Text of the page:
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International Tower Hill Mines (TSE:ITH) Is In A Good Position To Deliver On Growth Plans

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Just because a business does not make any money, does not mean that the stock will go down. For example, biotech and mining exploration companies often lose money for years before finding success with a new treatment or mineral discovery. But while the successes are well known, investors should not ignore the very many unprofitable companies that simply burn through all their cash and collapse.

So, the natural question for International Tower Hill Mines (TSE:ITH) shareholders is whether they should be concerned by its rate of cash burn. In this article, we define cash burn as its annual (negative) free cash flow, which is the amount of money a company spends each year to fund its growth. The first step is to compare its cash burn with its cash reserves, to give us its 'cash runway'.

See our latest analysis for International Tower Hill Mines

Does International Tower Hill Mines Have A Long Cash Runway?

A cash runway is defined as the length of time it would take a company to run out of money if it kept spending at its current rate of cash burn. As at June 2021, International Tower Hill Mines had cash of US$11m and no debt. In the last year, its cash burn was US$5.5m. So it had a cash runway of approximately 23 months from June 2021. That's not too bad, but it's fair to say the end of the cash runway is in sight, unless cash burn reduces drastically. The image below shows how its cash balance has been changing over the last few years.

debt-equity-history-analysis
debt-equity-history-analysis

How Is International Tower Hill Mines' Cash Burn Changing Over Time?

Because International Tower Hill Mines isn't currently generating revenue, we consider it an early-stage business. So while we can't look to sales to understand growth, we can look at how the cash burn is changing to understand how expenditure is trending over time. The skyrocketing cash burn up 116% year on year certainly tests our nerves. It's fair to say that sort of rate of increase cannot be maintained for very long, without putting pressure on the balance sheet. Admittedly, we're a bit cautious of International Tower Hill Mines due to its lack of significant operating revenues. So we'd generally prefer stocks from this list of stocks that have analysts forecasting growth.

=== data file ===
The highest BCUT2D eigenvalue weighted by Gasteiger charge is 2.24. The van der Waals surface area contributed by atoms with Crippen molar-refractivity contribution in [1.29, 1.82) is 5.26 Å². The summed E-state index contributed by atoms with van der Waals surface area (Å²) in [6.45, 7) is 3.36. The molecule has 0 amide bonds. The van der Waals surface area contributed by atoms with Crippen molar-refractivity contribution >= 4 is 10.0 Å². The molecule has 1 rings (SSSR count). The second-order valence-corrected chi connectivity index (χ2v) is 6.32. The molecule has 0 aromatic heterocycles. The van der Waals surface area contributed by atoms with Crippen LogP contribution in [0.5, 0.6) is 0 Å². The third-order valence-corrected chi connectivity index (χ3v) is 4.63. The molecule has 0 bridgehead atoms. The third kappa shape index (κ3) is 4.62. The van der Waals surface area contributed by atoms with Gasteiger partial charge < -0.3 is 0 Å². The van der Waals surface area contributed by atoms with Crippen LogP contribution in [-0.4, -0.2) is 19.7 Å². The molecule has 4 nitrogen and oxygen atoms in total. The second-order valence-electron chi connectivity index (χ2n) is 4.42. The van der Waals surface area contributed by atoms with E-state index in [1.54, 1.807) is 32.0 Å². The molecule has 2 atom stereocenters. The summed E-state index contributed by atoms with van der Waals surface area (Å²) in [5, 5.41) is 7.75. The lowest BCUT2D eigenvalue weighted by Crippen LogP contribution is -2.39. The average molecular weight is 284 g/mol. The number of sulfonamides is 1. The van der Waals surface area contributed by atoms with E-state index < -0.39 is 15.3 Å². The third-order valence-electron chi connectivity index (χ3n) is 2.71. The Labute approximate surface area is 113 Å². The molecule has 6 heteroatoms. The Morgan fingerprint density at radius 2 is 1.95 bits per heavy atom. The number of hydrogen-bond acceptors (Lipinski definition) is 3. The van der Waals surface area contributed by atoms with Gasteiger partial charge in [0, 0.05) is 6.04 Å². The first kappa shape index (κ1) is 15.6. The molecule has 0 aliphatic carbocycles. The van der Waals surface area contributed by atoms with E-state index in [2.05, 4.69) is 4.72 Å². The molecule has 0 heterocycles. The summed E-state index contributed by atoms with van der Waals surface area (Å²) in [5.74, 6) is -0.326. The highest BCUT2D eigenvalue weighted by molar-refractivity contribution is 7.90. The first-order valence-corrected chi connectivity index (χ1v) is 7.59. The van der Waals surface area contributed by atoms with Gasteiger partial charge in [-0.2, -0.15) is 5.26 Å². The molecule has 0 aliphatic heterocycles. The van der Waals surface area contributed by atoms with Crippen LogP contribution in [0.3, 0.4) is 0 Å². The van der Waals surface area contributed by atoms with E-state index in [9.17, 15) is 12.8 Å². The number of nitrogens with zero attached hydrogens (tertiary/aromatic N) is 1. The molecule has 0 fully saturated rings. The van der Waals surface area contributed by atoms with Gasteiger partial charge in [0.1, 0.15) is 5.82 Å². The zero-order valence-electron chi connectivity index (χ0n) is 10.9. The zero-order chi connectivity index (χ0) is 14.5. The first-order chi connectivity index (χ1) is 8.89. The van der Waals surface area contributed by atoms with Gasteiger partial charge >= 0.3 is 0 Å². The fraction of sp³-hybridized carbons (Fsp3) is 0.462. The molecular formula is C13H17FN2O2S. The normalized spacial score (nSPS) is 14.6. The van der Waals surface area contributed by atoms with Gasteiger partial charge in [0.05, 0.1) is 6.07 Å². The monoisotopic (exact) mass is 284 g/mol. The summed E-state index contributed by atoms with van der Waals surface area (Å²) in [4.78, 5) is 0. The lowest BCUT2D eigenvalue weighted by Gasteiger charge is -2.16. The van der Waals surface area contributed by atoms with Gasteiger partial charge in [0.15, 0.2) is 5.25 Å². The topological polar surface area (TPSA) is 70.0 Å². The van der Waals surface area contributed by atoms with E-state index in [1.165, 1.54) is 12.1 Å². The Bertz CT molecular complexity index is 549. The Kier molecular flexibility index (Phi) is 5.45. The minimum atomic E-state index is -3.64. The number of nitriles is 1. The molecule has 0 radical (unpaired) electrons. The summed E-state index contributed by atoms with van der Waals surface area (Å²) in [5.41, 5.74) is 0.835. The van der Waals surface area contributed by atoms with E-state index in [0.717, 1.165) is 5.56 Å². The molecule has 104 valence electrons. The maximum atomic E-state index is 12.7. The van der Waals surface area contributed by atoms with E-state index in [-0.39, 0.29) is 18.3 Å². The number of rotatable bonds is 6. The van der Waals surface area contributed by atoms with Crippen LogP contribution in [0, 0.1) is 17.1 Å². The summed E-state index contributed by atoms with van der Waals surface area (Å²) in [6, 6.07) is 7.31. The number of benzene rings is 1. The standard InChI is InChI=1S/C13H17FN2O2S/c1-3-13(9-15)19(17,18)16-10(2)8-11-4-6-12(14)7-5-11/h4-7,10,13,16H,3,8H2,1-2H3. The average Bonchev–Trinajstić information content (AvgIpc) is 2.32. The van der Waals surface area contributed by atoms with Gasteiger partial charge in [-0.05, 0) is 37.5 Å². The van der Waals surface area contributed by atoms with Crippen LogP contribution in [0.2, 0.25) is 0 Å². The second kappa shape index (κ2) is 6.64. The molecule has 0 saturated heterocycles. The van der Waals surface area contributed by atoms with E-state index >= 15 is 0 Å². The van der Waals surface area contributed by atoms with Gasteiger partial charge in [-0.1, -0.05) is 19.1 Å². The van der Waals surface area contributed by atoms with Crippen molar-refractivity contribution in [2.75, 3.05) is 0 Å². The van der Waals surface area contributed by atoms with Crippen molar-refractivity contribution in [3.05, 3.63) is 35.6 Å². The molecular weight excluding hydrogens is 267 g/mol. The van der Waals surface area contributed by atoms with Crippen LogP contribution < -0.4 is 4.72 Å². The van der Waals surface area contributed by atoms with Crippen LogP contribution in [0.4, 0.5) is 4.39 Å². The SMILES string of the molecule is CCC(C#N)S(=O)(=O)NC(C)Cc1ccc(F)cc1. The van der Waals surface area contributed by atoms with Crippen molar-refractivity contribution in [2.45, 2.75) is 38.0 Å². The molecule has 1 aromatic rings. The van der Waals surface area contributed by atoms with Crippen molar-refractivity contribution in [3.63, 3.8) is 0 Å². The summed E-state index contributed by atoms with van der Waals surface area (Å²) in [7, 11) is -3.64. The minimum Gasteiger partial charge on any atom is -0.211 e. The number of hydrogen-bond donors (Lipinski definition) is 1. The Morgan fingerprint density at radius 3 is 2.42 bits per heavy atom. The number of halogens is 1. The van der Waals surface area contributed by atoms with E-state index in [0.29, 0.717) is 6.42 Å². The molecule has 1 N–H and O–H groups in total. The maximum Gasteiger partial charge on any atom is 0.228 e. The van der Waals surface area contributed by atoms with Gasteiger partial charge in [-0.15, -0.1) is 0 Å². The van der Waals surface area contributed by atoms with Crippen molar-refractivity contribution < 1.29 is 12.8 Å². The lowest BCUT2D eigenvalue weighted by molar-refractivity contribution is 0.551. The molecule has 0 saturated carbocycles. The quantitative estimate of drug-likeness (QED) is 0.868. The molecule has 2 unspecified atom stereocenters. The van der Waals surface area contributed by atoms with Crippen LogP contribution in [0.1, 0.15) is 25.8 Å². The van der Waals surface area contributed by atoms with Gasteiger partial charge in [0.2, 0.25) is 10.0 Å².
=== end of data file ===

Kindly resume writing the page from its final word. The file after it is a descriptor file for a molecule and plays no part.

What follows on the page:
Can International Tower Hill Mines Raise More Cash Easily?

Given its cash burn trajectory, International Tower Hill Mines shareholders may wish to consider how easily it could raise more cash, despite its solid cash runway. Companies can raise capital through either debt or equity. Commonly, a business will sell new shares in itself to raise cash and drive growth. By comparing a company's annual cash burn to its total market capitalisation, we can estimate roughly how many shares it would have to issue in order to run the company for another year (at the same burn rate).

Since it has a market capitalisation of US$164m, International Tower Hill Mines' US$5.5m in cash burn equates to about 3.4% of its market value. That's a low proportion, so we figure the company would be able to raise more cash to fund growth, with a little dilution, or even to simply borrow some money.

Is International Tower Hill Mines' Cash Burn A Worry?

Even though its increasing cash burn makes us a little nervous, we are compelled to mention that we thought International Tower Hill Mines' cash burn relative to its market cap was relatively promising. Based on the factors mentioned in this article, we think its cash burn situation warrants some attention from shareholders, but we don't think they should be worried. Separately, we looked at different risks affecting the company and spotted 2 warning signs for International Tower Hill Mines (of which 1 is a bit concerning!) you should know about.

Of course, you might find a fantastic investment by looking elsewhere. So take a peek at this free list of interesting companies, and this list of stocks growth stocks (according to analyst forecasts)

This article by Simply Wall St is general in nature. We provide commentary based on historical data and analyst forecasts only using an unbiased methodology and our articles are not intended to be financial advice. It does not constitute a recommendation to buy or sell any stock, and does not take account of your objectives, or your financial situation. We aim to bring you long-term focused analysis driven by fundamental data. Note that our analysis may not factor in the latest price-sensitive company announcements or qualitative material. Simply Wall St has no position in any stocks mentioned.

Have feedback on this article? Concerned about the content? Get in touch with us directly. Alternatively, email editorial-team (at) simplywallst.com.

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